Phase Two: Ascension


Nowhere to go but up! Phase two of the ritual kicked off.


They came to a fork in the branch and chose the path that took them still further up. By this time they had been climbing for about ten minutes.


When they discovered their branch lead into a cedar tree, they were less than pleased! They spent a long while circling around, trying to find a way to get past it, but there was none. They stayed there for the better part of an hour before they gave up. The leader headed downward again. I thought they might be ready to call the whole thing off, seeing as how they'd already spend nearly four hours searching for the right spot.

Phase Three: Entanglement


Just as I was starting to realize how sleepy I had become, the leader suddenly swung upwards again. It became apparent that while they hadn't found exactly the place they were looking for, they weren't about to give up either! Phase three began in what must have been an awkward spot.


The two coiled around one another like snakes and loosened their grip on the branch.


Then they let go altogether and slid into thin air, hanging by a rope of thick slime!


This is why the slugs had been looking for something to climb for so long. They mate aerially suspended and require a certain amount of height to do so. How they know how much is enough I have no clue! Ideally, they would probably have preferred a horizontal branch or other overhang to drop from. In its absence, they chose to make the most of the branch they had.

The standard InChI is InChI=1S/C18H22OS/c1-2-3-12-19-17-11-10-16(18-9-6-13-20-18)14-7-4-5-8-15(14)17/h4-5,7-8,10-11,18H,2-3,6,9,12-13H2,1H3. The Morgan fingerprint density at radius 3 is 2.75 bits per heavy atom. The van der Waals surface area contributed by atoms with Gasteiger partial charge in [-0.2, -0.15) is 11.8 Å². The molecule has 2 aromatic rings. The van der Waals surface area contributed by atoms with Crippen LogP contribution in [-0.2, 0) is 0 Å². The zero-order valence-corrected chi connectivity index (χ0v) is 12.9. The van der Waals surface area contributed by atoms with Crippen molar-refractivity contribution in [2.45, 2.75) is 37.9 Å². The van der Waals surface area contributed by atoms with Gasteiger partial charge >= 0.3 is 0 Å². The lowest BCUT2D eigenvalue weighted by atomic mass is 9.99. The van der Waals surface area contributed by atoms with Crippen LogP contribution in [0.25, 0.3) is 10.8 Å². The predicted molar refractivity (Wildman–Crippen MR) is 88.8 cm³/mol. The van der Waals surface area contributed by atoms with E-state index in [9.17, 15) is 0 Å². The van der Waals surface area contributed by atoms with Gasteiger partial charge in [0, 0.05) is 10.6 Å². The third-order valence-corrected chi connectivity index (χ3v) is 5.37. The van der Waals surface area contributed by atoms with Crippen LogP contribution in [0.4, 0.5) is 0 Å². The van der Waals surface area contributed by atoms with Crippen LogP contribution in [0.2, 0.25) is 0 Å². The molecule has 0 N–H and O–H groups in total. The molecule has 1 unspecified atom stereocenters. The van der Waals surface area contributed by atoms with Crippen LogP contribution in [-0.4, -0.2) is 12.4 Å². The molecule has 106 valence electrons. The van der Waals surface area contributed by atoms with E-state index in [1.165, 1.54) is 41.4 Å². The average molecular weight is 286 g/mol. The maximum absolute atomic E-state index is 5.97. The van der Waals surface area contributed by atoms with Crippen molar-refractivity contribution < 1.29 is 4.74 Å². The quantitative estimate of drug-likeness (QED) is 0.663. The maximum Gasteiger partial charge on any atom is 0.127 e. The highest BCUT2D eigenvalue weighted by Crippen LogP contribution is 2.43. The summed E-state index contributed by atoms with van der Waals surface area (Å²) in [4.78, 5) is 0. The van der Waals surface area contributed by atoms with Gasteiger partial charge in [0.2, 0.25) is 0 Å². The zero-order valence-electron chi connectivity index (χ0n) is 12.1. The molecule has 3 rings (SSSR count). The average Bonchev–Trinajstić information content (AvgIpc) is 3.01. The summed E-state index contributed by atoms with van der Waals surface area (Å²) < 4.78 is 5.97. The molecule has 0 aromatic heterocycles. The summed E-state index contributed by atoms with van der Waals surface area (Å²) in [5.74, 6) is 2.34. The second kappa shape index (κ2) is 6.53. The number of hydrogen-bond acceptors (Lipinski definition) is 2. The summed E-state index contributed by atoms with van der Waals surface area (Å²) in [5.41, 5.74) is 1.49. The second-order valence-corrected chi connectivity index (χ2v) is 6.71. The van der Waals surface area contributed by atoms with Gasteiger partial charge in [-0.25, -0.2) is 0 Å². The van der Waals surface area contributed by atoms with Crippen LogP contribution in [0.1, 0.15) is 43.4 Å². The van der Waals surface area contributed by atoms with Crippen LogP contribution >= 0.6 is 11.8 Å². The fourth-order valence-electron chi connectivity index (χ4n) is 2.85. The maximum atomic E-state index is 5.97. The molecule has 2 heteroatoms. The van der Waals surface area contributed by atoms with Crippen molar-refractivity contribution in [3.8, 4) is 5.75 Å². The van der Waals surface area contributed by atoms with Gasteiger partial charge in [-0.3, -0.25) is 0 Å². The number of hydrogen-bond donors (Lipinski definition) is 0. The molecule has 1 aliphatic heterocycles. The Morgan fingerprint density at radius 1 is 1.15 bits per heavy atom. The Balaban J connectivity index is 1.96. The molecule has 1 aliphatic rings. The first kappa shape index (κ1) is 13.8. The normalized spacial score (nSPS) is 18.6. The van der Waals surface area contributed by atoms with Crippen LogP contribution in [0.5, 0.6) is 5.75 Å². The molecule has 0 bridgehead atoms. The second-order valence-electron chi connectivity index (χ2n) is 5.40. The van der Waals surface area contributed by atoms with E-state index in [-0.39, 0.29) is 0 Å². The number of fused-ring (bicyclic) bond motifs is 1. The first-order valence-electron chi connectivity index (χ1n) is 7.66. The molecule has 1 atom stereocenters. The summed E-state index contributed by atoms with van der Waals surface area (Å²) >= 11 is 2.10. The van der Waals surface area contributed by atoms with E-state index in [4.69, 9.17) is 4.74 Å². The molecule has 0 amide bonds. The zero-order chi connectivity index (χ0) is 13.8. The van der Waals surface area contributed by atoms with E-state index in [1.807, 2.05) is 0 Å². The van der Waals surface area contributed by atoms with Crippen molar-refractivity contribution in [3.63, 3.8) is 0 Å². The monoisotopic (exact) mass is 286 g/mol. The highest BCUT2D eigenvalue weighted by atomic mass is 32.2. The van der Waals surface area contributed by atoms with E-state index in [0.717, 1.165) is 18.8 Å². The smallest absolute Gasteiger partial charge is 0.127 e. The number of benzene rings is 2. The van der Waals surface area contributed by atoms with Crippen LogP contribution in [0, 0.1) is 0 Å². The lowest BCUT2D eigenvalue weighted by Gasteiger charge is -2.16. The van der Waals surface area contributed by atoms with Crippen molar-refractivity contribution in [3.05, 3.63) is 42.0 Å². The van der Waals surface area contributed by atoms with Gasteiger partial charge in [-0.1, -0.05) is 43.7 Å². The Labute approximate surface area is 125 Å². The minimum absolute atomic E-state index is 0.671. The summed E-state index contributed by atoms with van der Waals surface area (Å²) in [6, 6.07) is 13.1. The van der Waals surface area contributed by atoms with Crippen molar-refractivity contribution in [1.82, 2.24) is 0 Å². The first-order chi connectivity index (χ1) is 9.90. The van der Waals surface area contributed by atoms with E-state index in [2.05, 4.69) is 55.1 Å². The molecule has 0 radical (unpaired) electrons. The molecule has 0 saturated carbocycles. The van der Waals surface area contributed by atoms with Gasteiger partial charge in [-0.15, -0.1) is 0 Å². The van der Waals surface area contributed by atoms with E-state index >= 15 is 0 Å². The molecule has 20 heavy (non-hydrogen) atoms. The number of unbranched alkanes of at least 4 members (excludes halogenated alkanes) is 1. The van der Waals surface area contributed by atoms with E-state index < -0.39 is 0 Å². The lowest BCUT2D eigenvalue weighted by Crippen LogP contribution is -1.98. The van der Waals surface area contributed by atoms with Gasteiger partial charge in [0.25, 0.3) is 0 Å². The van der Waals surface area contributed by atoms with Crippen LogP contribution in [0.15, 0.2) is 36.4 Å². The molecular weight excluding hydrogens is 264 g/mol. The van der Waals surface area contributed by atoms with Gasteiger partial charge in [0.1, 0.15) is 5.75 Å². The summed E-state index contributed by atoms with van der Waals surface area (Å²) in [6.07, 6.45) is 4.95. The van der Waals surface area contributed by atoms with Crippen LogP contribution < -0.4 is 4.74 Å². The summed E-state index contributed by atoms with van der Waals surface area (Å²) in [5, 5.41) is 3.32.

Phase Four: Unity


Having descended far enough (they were still a good metre and a half above the forest floor), they commenced phase four of the operation.


Each slug's male reproductive organs are housed just behind their head on their right side. These are everted from their genital pore and snake downwards.


Like their bodies, they entwined their reproductive organs once fully extended.


These fanned out to form a blue, flower-like structure over an orb where the transfer of sperm took place. They remained in this posture for some nine minutes, spinning slowly on their thread.

Phase Five: Detachment


With phase four complete, the fifth and final phase started. Perhaps the most tricky task of all was disentanglement. Remarkably, they managed it in only a couple of minutes!


Now unwound, they retracted their genitals again. Their thoughts then turned to unravelling their bodies!


That task took several minutes. Once complete, the leader once again took up its position in front and hauled itself back up the slime rope.


It didn't take long for the follower to latch on.


Safely back up in the tree, their four and a half hour long enterprise came to an end. Of course, each still had to find a safe place to lay eggs, but by that time I thought I had better turn in and said my farewell. That wasn't the last I saw of them, though! The next day, the follower was happily sliming its way around the woodpile again. Two days after that, the leader turned up too. Evidently despite their great adventure (at least seven or eight metres of travelling), they still considered the woodpile their home. Perhaps some of the little leopard slugs we see next year will be theirs!